The world’s smallest independent nation, the raised atoll of Niue has a population of 1,190 people (2014 estimate[1]). Niue has approximately 259 km2 of land and an EEZ of 390,000 km2. The capital is Alofi, which is located on the western side of the island. A total of 14 villages are scattered across the island, and a 64 km circuit road passes through all the villages. Niue’s coastline is rocky and rugged, with steep cliffs, caves, deep chasms and blowholes. Niue is also home to one of the world’s largest coral reefs.



Niue is a self-governing state in free association with New Zealand.  Being a coral atoll, Niue’s soils are marginal, and intensive agriculture is difficult due to shallow soil, low nutrient content and poor soil structure. Taro, cassava, sweetpotato and yams are commonly grown, while livestock such as chickens, pigs and a small number of cattle support subsistence livelihoods.

Niue is vulnerable to climate risks such as tropical cyclones and droughts; geological risks such as earthquakes and tsunamis; and human-induced risks such as disease outbreaks and contamination of the water supply. Niue’s risk profile is inherently linked to its isolation. Traditional coping strategies have tended to make way for an increased reliance on external support, as New Zealand fulfils its obligations to provide support to Niue in times of disaster. Climate change is likely to exacerbate most of Niue’s risks.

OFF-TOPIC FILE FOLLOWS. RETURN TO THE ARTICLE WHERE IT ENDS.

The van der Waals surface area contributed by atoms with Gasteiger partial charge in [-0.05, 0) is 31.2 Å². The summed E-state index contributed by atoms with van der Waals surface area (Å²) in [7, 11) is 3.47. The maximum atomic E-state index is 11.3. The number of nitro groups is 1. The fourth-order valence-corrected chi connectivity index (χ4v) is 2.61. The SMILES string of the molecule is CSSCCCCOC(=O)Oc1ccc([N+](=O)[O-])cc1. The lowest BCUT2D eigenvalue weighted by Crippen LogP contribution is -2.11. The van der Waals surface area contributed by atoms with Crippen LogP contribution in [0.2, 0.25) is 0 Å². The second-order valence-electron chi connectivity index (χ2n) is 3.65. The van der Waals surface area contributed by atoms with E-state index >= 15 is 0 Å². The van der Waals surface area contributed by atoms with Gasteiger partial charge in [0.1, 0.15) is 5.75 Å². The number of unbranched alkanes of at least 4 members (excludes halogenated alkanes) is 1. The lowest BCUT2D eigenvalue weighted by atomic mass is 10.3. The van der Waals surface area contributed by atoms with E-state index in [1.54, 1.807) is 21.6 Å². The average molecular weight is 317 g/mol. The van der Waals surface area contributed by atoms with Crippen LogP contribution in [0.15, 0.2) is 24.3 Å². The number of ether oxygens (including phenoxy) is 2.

Niue has no surface water and relies upon groundwater resources and rain catchments. Groundwater is recharged via rainfall infiltration and rainfall currently exceeds the rate of extraction. However, Niue’s porous soil means that its underground freshwater is vulnerable to contamination from both human causes (e.g. agricultural chemicals) and natural sources (e.g. seawater). Waste management is an additional source of risk of contamination. Inadequate waste management in the livestock sector also poses a threat to water quality. Deforestation poses a risk to the stability of Niue’s shallow soils.

[1] 2014. Central Intelligence Agency. World Factbook.